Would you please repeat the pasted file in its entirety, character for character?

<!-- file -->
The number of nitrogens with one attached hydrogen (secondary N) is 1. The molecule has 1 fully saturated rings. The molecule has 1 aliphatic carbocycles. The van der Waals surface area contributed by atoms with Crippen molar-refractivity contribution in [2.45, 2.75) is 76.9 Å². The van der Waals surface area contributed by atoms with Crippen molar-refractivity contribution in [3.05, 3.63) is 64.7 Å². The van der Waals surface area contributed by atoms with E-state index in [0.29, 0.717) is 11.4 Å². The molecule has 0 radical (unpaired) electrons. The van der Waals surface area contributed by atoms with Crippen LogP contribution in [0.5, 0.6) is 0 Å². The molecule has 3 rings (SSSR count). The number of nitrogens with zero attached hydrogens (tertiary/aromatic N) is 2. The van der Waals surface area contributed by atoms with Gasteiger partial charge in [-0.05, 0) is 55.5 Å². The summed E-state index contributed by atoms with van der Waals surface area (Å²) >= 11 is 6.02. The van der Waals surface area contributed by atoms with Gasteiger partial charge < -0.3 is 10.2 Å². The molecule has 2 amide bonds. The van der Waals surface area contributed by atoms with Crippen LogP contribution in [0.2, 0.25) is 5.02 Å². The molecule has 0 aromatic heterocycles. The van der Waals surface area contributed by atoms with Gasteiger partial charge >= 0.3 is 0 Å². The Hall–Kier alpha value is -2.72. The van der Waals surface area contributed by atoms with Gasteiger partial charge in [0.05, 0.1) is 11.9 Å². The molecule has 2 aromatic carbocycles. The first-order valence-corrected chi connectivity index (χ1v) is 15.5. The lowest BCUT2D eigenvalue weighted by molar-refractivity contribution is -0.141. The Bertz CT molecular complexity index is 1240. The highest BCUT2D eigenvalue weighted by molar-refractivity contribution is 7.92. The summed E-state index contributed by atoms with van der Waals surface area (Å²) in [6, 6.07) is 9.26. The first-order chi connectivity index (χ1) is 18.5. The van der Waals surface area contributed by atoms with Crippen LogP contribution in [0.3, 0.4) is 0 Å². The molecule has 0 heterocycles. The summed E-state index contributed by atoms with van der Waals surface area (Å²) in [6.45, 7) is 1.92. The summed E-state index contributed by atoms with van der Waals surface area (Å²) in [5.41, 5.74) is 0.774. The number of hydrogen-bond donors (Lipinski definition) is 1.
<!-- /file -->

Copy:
The number of nitrogens with one attached hydrogen (secondary N) is 1. The molecule has 1 fully saturated rings. The molecule has 1 aliphatic carbocycles. The van der Waals surface area contributed by atoms with Crippen molar-refractivity contribution in [2.45, 2.75) is 76.9 Å². The van der Waals surface area contributed by atoms with Crippen molar-refractivity contribution in [3.05, 3.63) is 64.7 Å². The van der Waals surface area contributed by atoms with E-state index in [0.29, 0.717) is 11.4 Å². The molecule has 0 radical (unpaired) electrons. The van der Waals surface area contributed by atoms with Crippen LogP contribution in [0.5, 0.6) is 0 Å². The molecule has 3 rings (SSSR count). The number of nitrogens with zero attached hydrogens (tertiary/aromatic N) is 2. The van der Waals surface area contributed by atoms with Gasteiger partial charge in [-0.05, 0) is 55.5 Å². The summed E-state index contributed by atoms with van der Waals surface area (Å²) >= 11 is 6.02. The van der Waals surface area contributed by atoms with Gasteiger partial charge < -0.3 is 10.2 Å². The molecule has 2 amide bonds. The van der Waals surface area contributed by atoms with Crippen LogP contribution in [0.2, 0.25) is 5.02 Å². The molecule has 0 aromatic heterocycles. The van der Waals surface area contributed by atoms with Gasteiger partial charge >= 0.3 is 0 Å². The Hall–Kier alpha value is -2.72. The van der Waals surface area contributed by atoms with Gasteiger partial charge in [0.05, 0.1) is 11.9 Å². The molecule has 2 aromatic carbocycles. The first-order valence-corrected chi connectivity index (χ1v) is 15.5. The lowest BCUT2D eigenvalue weighted by molar-refractivity contribution is -0.141. The Bertz CT molecular complexity index is 1240. The highest BCUT2D eigenvalue weighted by molar-refractivity contribution is 7.92. The summed E-state index contributed by atoms with van der Waals surface area (Å²) in [6, 6.07) is 9.26. The first-order chi connectivity index (χ1) is 18.5. The van der Waals surface area contributed by atoms with Crippen LogP contribution in [0.3, 0.4) is 0 Å². The molecule has 0 heterocycles. The summed E-state index contributed by atoms with van der Waals surface area (Å²) in [6.45, 7) is 1.92. The summed E-state index contributed by atoms with van der Waals surface area (Å²) in [5.41, 5.74) is 0.774. The number of hydrogen-bond donors (Lipinski definition) is 1.